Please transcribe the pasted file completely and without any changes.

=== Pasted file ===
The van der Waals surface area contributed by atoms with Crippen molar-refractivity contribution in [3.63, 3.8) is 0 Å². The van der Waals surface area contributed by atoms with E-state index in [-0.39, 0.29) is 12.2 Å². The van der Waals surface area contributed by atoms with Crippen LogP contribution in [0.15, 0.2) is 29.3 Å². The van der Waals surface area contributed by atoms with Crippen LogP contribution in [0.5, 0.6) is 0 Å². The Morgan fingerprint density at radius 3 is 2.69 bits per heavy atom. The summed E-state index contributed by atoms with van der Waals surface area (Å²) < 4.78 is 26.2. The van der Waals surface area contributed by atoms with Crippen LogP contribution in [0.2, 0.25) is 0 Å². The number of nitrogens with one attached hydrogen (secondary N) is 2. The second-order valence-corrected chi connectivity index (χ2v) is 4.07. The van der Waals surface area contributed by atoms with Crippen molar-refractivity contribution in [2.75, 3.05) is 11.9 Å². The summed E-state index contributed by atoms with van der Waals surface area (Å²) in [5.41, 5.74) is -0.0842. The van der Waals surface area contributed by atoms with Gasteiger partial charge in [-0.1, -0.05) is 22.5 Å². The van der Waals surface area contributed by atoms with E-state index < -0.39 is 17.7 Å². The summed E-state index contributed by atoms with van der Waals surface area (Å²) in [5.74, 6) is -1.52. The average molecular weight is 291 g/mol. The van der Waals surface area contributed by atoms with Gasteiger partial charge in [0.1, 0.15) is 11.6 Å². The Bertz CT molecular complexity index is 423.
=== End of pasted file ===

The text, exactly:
The van der Waals surface area contributed by atoms with Crippen molar-refractivity contribution in [3.63, 3.8) is 0 Å². The van der Waals surface area contributed by atoms with E-state index in [-0.39, 0.29) is 12.2 Å². The van der Waals surface area contributed by atoms with Crippen LogP contribution in [0.15, 0.2) is 29.3 Å². The van der Waals surface area contributed by atoms with Crippen LogP contribution in [0.5, 0.6) is 0 Å². The Morgan fingerprint density at radius 3 is 2.69 bits per heavy atom. The summed E-state index contributed by atoms with van der Waals surface area (Å²) < 4.78 is 26.2. The van der Waals surface area contributed by atoms with Crippen LogP contribution in [0.2, 0.25) is 0 Å². The number of nitrogens with one attached hydrogen (secondary N) is 2. The second-order valence-corrected chi connectivity index (χ2v) is 4.07. The van der Waals surface area contributed by atoms with Crippen molar-refractivity contribution in [2.75, 3.05) is 11.9 Å². The summed E-state index contributed by atoms with van der Waals surface area (Å²) in [5.41, 5.74) is -0.0842. The van der Waals surface area contributed by atoms with Gasteiger partial charge in [-0.1, -0.05) is 22.5 Å². The van der Waals surface area contributed by atoms with E-state index < -0.39 is 17.7 Å². The summed E-state index contributed by atoms with van der Waals surface area (Å²) in [5.74, 6) is -1.52. The average molecular weight is 291 g/mol. The van der Waals surface area contributed by atoms with Gasteiger partial charge in [0.1, 0.15) is 11.6 Å². The Bertz CT molecular complexity index is 423.